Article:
Around 300 Christiania residents attended a historically large meeting on Sunday to discuss how to remove the cannabis market from Pusher Street. Despite the turnout, no new ground was made in the debate, according to Klaus Naver, one of the initiators of a petition against the cannabis trade in Christiania. The only sustainable solution seems to be to legalise cannabis … a hard sell to politicians. Renewed efforts to stifle the trade follow the killing of a 22-year-old Christiania local who was shot at close range on Pusher Street on July 3. “There is a widespread concern that if Christiania closes Pusher Street, then the cannabis trade will spread to the surrounding neighbourhoods and lead to new players in the cannabis market – worse than those we have now,” said Naver. About a quarter of those who have expressed support for closing the cannabis trade have done so anonymously for fear of reprisals from gangs.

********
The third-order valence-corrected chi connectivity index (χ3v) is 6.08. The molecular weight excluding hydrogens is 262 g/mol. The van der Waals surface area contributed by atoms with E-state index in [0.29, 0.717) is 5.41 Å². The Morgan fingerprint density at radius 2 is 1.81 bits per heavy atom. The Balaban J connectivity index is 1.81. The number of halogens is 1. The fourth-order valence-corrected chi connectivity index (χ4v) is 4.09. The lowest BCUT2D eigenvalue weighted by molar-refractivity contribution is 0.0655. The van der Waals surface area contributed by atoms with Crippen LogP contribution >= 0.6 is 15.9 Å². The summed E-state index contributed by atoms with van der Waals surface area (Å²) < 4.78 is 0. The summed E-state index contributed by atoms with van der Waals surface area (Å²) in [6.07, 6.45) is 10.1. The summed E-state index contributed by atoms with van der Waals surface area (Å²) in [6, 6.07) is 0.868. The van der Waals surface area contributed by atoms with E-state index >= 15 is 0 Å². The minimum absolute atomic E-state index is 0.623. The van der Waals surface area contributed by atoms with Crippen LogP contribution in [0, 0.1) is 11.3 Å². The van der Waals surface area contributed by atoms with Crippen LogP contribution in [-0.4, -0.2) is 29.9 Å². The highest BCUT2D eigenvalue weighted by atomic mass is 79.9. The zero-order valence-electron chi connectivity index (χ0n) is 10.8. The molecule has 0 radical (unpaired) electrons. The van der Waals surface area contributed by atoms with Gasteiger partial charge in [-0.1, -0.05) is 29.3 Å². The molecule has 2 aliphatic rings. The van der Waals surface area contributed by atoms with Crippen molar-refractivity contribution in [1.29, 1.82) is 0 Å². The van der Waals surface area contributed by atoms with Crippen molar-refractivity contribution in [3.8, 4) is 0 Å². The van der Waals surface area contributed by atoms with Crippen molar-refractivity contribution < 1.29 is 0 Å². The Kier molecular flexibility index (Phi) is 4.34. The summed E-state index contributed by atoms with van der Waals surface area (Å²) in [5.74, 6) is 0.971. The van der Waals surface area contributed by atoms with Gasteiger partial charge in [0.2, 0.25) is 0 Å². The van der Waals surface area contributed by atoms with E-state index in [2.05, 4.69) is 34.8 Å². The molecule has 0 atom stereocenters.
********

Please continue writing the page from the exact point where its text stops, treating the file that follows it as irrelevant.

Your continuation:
Container terminal moves, making way for more Nordhavn housing
By & Havn and Copenhagen Malmö Port (CMP) have solidified plans to move the existing container terminal at Levantkaj in Nordhavn to Ydre Nordhavn in 2023. This will shorten the delivery distance for goods in the capital region, reducing transport emissions and traffic congestion. Today, Danish ports handle over 75 percent of imported goods to Denmark. “Copenhagen has always been a market town, and it’s important that we help maintain the city’s historical and business significance,” said Anne Skovbro, the head of By & Havn. The total cost of the new container terminal is expected to be around 800 million kroner and cover around 165,000 sqm. The current terminal occupies 140,000 sqm. Once vacant, Levantkaj will be redeveloped into a sustainable residential area.

International children’s festival visits Denmark for the first time